Services, Inc., 176 F.3d 1346, 1355 (11th Cir. 1999) (holding that knowledge of a
Hayes alleges in his affidavit that he attempted to submit his excuse the day after his discharge, but was denied
access to the premises. Doc. 26 at 7. However, in his deposition, he testified that he never attempted to submit an
excuse. Doc. 21-2 at 65–66. These discrepancies do not impact the court’s analysis of the retaliation claim.
protected activity is not imputed to a corporation without evidence that the
decision maker was aware of the protected conduct). Because the record does not
establish that Johnston knew that Hayes was engaging in protected activity when
he discharged Hayes, Hayes cannot establish the necessary causal connection
between his discharge and his protected activity to support a retaliation claim. See
Strickland, 239 F.3d at 1207–08 (dismissing an FMLA retaliation claim because
“[a] decisionmaker cannot have been motivated to retaliate by something unknown
to him.”) and Krutzig v Pulte Home Corporation, 602 F.3d 1231, (11th Cir. 2010)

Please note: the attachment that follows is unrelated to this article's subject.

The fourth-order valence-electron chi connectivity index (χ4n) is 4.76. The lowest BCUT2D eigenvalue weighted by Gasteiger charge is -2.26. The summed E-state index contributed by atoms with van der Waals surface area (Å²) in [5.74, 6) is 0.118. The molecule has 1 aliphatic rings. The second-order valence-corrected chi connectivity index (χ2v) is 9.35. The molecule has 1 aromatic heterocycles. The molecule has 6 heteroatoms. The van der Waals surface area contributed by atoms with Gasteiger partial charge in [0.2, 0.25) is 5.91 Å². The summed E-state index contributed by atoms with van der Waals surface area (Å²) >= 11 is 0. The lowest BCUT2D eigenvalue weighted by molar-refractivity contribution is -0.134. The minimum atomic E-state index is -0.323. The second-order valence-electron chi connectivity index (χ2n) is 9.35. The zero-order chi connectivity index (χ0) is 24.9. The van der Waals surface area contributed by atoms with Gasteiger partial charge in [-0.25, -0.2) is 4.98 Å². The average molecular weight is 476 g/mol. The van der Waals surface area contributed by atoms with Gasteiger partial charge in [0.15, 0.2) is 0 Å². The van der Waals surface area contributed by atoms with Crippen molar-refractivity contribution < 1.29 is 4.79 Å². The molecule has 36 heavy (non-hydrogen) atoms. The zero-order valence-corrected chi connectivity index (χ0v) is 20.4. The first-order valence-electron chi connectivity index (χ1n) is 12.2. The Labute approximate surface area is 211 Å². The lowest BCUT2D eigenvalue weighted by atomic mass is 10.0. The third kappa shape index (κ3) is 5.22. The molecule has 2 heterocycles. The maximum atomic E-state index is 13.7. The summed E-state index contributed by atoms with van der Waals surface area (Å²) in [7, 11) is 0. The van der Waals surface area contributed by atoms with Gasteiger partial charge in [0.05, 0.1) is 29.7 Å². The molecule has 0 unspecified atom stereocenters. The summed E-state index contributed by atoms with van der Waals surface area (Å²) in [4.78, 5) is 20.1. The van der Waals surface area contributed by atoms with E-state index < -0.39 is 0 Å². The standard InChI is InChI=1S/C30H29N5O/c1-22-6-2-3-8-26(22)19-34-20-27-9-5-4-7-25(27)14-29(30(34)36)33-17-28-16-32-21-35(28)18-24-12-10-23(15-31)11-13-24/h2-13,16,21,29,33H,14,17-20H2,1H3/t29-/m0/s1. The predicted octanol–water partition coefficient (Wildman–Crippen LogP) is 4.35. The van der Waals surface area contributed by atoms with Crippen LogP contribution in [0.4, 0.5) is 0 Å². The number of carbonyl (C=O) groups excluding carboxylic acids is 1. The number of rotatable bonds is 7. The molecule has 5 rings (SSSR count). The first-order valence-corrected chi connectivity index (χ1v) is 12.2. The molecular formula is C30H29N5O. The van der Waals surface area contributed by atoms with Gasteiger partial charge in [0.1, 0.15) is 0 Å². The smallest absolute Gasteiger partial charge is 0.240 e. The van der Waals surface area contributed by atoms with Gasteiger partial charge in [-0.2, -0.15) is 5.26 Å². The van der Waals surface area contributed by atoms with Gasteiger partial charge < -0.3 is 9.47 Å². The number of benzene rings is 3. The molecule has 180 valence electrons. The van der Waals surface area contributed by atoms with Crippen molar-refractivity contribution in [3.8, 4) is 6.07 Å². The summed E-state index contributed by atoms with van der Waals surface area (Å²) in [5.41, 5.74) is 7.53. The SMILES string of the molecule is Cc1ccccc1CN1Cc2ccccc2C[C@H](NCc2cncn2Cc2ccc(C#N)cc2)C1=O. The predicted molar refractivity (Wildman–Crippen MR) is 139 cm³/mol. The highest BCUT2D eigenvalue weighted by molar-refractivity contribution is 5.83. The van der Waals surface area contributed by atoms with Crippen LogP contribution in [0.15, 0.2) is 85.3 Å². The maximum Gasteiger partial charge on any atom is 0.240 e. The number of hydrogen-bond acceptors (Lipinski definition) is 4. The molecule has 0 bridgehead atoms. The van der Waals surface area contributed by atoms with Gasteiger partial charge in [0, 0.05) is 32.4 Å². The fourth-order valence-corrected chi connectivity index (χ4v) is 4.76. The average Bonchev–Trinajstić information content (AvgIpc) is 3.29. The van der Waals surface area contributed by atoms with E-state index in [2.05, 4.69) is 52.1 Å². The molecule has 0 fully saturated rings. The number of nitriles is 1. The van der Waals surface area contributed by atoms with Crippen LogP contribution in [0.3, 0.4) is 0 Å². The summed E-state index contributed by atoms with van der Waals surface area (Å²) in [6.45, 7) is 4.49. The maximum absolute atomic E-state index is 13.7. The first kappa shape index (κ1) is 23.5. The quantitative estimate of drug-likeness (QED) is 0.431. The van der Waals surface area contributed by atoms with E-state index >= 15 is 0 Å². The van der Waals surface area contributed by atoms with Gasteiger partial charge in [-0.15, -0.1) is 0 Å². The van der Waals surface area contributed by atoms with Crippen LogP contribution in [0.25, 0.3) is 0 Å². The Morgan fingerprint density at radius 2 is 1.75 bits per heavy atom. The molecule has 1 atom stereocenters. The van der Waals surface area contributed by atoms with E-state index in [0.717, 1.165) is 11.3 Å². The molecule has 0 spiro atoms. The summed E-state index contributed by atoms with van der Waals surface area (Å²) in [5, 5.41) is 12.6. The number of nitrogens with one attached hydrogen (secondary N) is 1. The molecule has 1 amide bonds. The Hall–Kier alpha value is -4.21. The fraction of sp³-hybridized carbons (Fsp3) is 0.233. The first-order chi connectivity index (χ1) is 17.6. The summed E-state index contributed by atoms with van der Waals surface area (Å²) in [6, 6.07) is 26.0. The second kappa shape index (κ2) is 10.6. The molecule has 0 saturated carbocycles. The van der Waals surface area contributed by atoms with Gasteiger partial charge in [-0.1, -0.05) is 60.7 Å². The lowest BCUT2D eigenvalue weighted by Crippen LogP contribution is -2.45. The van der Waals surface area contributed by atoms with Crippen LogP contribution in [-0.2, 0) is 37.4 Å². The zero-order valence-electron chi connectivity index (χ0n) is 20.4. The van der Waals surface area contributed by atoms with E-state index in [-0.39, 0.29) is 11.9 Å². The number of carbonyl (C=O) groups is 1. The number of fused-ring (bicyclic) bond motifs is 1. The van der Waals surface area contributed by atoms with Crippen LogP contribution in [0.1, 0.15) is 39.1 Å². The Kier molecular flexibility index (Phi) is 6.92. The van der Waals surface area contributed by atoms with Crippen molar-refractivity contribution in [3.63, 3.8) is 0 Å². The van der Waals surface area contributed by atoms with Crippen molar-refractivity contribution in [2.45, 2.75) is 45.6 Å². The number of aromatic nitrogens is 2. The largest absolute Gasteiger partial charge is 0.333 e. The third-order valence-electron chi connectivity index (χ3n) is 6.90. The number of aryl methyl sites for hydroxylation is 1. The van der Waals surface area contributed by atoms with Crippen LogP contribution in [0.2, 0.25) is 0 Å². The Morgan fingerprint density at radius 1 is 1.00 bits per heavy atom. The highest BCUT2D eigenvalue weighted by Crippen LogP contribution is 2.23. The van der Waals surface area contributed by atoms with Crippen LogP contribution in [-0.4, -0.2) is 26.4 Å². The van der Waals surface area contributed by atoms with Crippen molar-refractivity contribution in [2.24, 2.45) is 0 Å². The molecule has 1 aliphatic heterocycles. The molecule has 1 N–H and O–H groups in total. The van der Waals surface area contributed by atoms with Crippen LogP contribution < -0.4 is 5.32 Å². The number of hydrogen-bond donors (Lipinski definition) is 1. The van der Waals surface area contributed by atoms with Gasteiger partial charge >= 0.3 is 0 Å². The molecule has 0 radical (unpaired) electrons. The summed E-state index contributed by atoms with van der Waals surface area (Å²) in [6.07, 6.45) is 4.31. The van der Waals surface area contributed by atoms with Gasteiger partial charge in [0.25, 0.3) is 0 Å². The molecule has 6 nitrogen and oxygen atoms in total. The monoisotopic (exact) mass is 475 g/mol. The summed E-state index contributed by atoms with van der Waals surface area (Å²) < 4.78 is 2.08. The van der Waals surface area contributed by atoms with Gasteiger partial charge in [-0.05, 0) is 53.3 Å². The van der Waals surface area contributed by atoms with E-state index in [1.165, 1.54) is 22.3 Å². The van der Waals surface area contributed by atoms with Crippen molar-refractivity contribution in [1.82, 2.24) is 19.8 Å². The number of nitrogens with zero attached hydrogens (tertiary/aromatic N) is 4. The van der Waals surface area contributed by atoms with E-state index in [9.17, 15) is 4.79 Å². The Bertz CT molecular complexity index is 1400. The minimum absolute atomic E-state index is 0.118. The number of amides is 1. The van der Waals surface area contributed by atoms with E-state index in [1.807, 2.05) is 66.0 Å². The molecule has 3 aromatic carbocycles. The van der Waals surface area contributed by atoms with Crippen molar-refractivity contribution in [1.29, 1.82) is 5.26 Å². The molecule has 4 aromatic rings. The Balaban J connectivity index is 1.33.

(“Temporal proximity alone, however, is not sufficient to establish a causal
connection when there is unrebutted evidence that the decision maker was not
aware of the protected activity.”).
Alternatively, the claim fails because Hayes offers no evidence to rebut
Nortrak’s legitimate non-retaliatory reason for his discharge, i.e., accumulation of
points, other than a general assertion that Nortrak improperly calculated his points
and that Nortrak has changed its reasoning for the discharge. Docs. 27 at 13; 26 at
6. These contentions are unavailing because the evidence before this court shows
that Nortrak correctly tabulated Hayes’ points and, as to the purported shifting
reason, the only reason Hayes provides to the court is that Nortrak discharged him
for violating its attendance policy. Docs. 26 at 6; 26-1. For all these reasons,
summary judgment is due to be granted on Count III.7
For the reasons above, Defendant’s motion for summary judgment is due to be
granted on counts I and III, and Hayes may continue his suit on Count II.
DONE the 4th day of May, 2016.
ABDUL K. KALLON
UNITED STATES DISTRICT JUDGE
Whether Nortrak was entitled to count Hayes’ potentially FMLA qualifying absences—including the one that
triggered the thirteenth point and for which he submitted an excuse after his discharge—in making its adverse
employment decision is not a factor in the court’s analysis of Hayes’ retaliation claim. If those absences were
protected, and Nortrak penalized Hayes for them, that evidence would relate to Hayes’ interference claim (Count II).
A retaliation claim requires a showing of intentional retaliatory animus on the part of the employer because the
employee attempted to invoke FMLA rights, while interference merely requires that the employee establish the
employer denied her a right to which she was entitled under the FMLA. See Hawkins v. BBVA Compass Bancshares,
Inc., 613 F. App’x 831, 840 (11th Cir. 2015).